november 20

This Tuesday is International Day of Transgender Remembrance. I should be dwelling on Happy Things today but it’s been a lazy month for blogging.

Judith Butler talks in Undoing Gender that within the spread of gender and desire what isn’t necessarily important is who you sleep with or what you identify as, it’s what you are seen to be. It’s easy for a straight-acting gay man to hide the reality of their desire, especially when being seen to be straight affords a better life. It’s not so easy for someone who looks like a butch dyke or femme poof to disguise this, irrespective of whether their appearance corresponds with a particular set of desires or identities. Equally, the insistent surveillance of aberrations from the norm mean to be a punk in Adelaide or be a woman with short hair leaves people open to the possibility of negation, erasure, a violent denial of identity and life.

I mostly get left alone. Occasionally I’ve had verbal abuse, either direct or whispered. I received far more unwelcome attention and violence when I was a goth and punk. I’m not sure whether to regard this lack of hate as fortunate, or, to use that difficult word, normal. I sometimes think being over 6 foot affords me a degree of apparent protection. I also tend to think people really have evolved in the last twenty years, and yes, I’m extraordinarily lucky to be living in a secular european society that more or less regards human rights as unalienable.

Nonetheless, far too often people who look like fags or dykes or trannies or punks or just not normal, or who appear to be normal but are exposed as different have their right to choose their identities and desires forcibly removed by other people who simply cannot abide a reality in which difference exists.

It is this lack, of rights, of protection, of having a livable life that I think is the commonality between the various letters in the GLBT…(insert extra letters here). It also means there is no difference between the ongoing feminist struggle for women’s rights, racial and cultural equality and that of desire and identity. The need for human rights, for there are never enough, is what makes us the same.

There is though, from within, a compulsion to smooth out all this abundant diversity, to make each individual the same, to deny others their rights, to make them less than human, because they possess a different difference. It is to say, while my difference deserves protection and is acceptable, is right, yours is not and does not.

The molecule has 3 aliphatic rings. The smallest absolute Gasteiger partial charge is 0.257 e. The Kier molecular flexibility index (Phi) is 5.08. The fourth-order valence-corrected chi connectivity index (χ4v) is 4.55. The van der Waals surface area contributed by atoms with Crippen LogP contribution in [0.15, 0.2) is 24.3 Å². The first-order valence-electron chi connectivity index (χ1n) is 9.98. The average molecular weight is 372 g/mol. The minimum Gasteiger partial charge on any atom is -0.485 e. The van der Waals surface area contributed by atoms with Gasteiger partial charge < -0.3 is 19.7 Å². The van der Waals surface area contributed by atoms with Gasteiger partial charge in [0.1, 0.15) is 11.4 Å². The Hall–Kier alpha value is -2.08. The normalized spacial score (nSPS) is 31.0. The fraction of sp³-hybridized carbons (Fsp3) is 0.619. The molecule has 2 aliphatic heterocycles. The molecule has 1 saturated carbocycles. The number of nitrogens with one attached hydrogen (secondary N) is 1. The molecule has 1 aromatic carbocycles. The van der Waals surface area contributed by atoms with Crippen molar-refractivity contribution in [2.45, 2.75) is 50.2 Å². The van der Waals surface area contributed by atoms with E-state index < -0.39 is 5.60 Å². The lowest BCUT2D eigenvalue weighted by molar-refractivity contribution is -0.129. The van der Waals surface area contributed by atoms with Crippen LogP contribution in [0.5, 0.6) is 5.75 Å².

I don’t know if I particularly care about remembrance days. In the 90s it was AIDS vigils and I suspect despite the transient media attention it doesn’t make much of a difference. What does? Publicly out trannies perhaps, though then one or two become the voice for a community that is far too disparate to be called one, and their subjective opinions and prejudices (such as the boringly prevalent anti-shemale porn party-line in the transgender community) become those affixed to this now defined group. Though it’s self-evident that seeing diversity is a good thing.

I’d like to think of those individuals who for some personal reason decided to use their expertise and position to make a positive difference in their field for those who need what they cannot get alone, in medicine, law, politics, education. I’ve met so many people like this who over many years have slowly and inexorably caused the world to change. If we are going to remember the violence, it’s also pertinent we all remember, as Jacques Derrida said, those who “stand on the side of human rights”.

Nakia Ladelle Baker died in January in Tennessee as a result of blunt force trauma to the head. Keittirat Longnawa was beaten by nine youths in Thailand, who then slit her throat. In March, Moira Donaire was stabbed five times by a street vendor in Chile. The body of Michelle Carrasco was discovered in a pit in Chile, her face unrecognisable. Ruby Rodriguez was found naked and strangled to death in the street in San Francisco. Erica Keel was repeatedly run over by a car in Pennsylvania. Bret T. Turner died from multiple stab wounds in Wisconsin. Victoria Arellano was refused HIV related medications in California. Oscar Mosqueda from Florida was shot. Maribelle Reyes from Texas was turned away from HIV treatment centres because she was transgender. In July an unidentified cross dressing male was found dead with gunshot wounds to the chest and lower back.


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something about who?

Miriam Rivera a couple of years ago upset a bunch of straight blokes, then rode the reality-tv thing all the way to Australian Big Brother. My, she certainly was popular back then. Normally when any former star experiences a “news-worthy” event, for example Britney shaving her head, print, television and the internet groan and sweat under the pressure of a billion giddy news flashes.

Miriam received a total lack of attention when she was attacked with a hammer and thrown out of her fourth floor apartment a couple of weeks ago. Her arms and legs were broken and she has a severe head injury from the hammer. I don’t normally blog stuff that would really belong in Who or New Idea, but … Along with Dana International I think she is largely responsible for the current popularity and acceptance of transsexuals in the mainstream media, as evinced by the number of shows around with transsexual storylines.

Possibly her other life as Victoria, a rather well-known tranny porn star, and the insinuations she was done over by a trick gone wrong make it all i-ain’t-gonna-touch-that, and there’s probably enough sex-change trannypocalypse stories in the media now with what’s going on in Largo, Florida.